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Comments about the soundtrack for In Dreams (Elliot Goldenthal)
Non-Classical Score?

Josh
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  Responses to this Comment:
Christian Clemmensen
Non-Classical Score?   Wednesday, July 30, 2003 (8:15 a.m.) 

"[...] the composer's inaccessible style that ignores the norms of classical and contemporary music."

Uh, what?

While I'm happy that the reviewer finally seems to be digging a Goldenthal score, I think that said reviewer's classical knowledge is limited to those mass-produced Mozart-and-Beethoven grab-bag CDs. There is something called the avant-garde, which dawned near the beginning of the past century, going against the grain in more ways than one with regards to musical compositions. Atonality, serialism, pushing instruments to their extreme limits, experiments in masses of sound, dissonance, musique concrète, the emergence of mistiness-clarity, and a bunch of other things came to and Goldenthal makes use of some of those in his scores all the time.

So, to say that he ignores the rules of contemporary music is to show, very blatantly, that one does not know what contemporary music is.

It's not John Williams. Not by a long shot.

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Christian Clemmensen
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  In Response to:
Josh

  Responses to this Comment:
Will
Re: Non-Classical Score?   Wednesday, July 30, 2003 (9:16 a.m.) 

> I think that said reviewer's classical knowledge is limited to
> those mass-produced Mozart-and-Beethoven grab-bag CDs. There is something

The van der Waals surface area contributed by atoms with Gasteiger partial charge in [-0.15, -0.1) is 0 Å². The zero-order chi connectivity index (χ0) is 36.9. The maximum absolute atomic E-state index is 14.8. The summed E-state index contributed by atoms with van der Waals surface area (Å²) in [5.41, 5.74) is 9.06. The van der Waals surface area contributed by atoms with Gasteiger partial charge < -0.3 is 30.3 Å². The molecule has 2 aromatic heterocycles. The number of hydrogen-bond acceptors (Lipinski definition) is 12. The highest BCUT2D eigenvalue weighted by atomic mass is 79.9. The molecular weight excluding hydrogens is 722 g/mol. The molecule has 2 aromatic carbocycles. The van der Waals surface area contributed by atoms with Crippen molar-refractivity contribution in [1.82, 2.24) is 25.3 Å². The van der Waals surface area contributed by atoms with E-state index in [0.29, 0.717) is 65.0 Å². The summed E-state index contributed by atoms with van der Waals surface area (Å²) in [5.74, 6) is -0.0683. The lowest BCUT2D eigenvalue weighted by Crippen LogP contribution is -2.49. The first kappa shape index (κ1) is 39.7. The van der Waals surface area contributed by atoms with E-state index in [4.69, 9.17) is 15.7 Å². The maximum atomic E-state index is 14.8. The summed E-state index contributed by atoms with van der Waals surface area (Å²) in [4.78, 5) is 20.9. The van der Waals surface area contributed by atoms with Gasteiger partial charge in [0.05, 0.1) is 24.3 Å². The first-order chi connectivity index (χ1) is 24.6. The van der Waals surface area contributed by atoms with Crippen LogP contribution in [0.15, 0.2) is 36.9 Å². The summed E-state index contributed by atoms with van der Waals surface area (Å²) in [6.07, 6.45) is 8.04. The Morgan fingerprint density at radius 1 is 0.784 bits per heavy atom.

> called the avant-garde, which dawned near the beginning of the past
> century, going against the grain in more ways than one with regards to
> musical compositions. Atonality, serialism, pushing instruments to their
> extreme limits, experiments in masses of sound, dissonance, musique
> concrète, the emergence of mistiness-clarity, and a bunch of other things
> came to and Goldenthal makes use of some of those in his scores all the
> time.

Yes, and knowing several people who have performed in orchestras for decades, I don't know a single person who actually ENJOYS performing "masses of sound." The San Francisco Symphony union fought to wear earplugs while performing avant-garde dissonance.

Are you willing to defend avant-garde styles as the overriding historical norm of all classical music? I doubt it. You need to check the definition of the word "norm"...

> So, to say that he ignores the rules of contemporary music is to show,
> very blatantly, that one does not know what contemporary music is.

How can you make such a definitive statement about such a vauge term like "contemporary"?

It amazes me... the distance to which Goldenthal fans seem to go to challenge a rather mundane, non-descript sentence in an otherwise untroubled review...

Christian



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Will
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  In Response to:
Christian Clemmensen
Re: Non-Classical Score?   Tuesday, November 4, 2003 (1:09 p.m.) 

> Yes, and knowing several people who have performed in orchestras for
> decades, I don't know a single person who actually ENJOYS performing
> "masses of sound." The San Francisco Symphony union fought to
> wear earplugs while performing avant-garde dissonance.

I can understand your statement here. I used to work for Sony Pictures and would often talk to the musicians on their way to score films (and once sent a bottle of wine to Ken Wannberg, John Williams, and Steven Spielberg when they scored "Catch Me If You Can") and they didn't care for Goldenthal's music, maybe because it's difficult to perform and the antithesis of the classics many of them are used to. Personally, I love Goldenthal's scores and think he has a fresh approach.

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